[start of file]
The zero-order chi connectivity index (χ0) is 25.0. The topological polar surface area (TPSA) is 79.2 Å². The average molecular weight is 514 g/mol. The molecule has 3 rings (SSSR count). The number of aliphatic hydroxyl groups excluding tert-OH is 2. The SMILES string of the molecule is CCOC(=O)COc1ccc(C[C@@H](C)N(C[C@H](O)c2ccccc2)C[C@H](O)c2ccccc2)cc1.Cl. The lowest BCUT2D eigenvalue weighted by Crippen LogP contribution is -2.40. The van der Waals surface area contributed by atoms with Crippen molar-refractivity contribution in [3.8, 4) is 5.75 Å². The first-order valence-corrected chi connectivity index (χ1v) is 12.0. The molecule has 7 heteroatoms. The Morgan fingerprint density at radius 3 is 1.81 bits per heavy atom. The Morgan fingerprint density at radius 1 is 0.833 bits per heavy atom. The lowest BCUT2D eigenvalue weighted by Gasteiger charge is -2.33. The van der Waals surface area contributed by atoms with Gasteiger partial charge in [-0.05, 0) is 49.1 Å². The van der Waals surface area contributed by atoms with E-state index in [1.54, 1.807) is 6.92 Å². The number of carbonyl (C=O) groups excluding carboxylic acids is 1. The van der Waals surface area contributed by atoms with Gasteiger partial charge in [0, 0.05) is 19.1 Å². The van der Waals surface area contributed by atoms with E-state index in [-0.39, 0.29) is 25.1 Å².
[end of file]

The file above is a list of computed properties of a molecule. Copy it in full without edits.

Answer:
The zero-order chi connectivity index (χ0) is 25.0. The topological polar surface area (TPSA) is 79.2 Å². The average molecular weight is 514 g/mol. The molecule has 3 rings (SSSR count). The number of aliphatic hydroxyl groups excluding tert-OH is 2. The SMILES string of the molecule is CCOC(=O)COc1ccc(C[C@@H](C)N(C[C@H](O)c2ccccc2)C[C@H](O)c2ccccc2)cc1.Cl. The lowest BCUT2D eigenvalue weighted by Crippen LogP contribution is -2.40. The van der Waals surface area contributed by atoms with Crippen molar-refractivity contribution in [3.8, 4) is 5.75 Å². The first-order valence-corrected chi connectivity index (χ1v) is 12.0. The molecule has 7 heteroatoms. The Morgan fingerprint density at radius 3 is 1.81 bits per heavy atom. The Morgan fingerprint density at radius 1 is 0.833 bits per heavy atom. The lowest BCUT2D eigenvalue weighted by Gasteiger charge is -2.33. The van der Waals surface area contributed by atoms with Gasteiger partial charge in [-0.05, 0) is 49.1 Å². The van der Waals surface area contributed by atoms with E-state index in [1.54, 1.807) is 6.92 Å². The number of carbonyl (C=O) groups excluding carboxylic acids is 1. The van der Waals surface area contributed by atoms with Gasteiger partial charge in [0, 0.05) is 19.1 Å². The van der Waals surface area contributed by atoms with E-state index in [-0.39, 0.29) is 25.1 Å².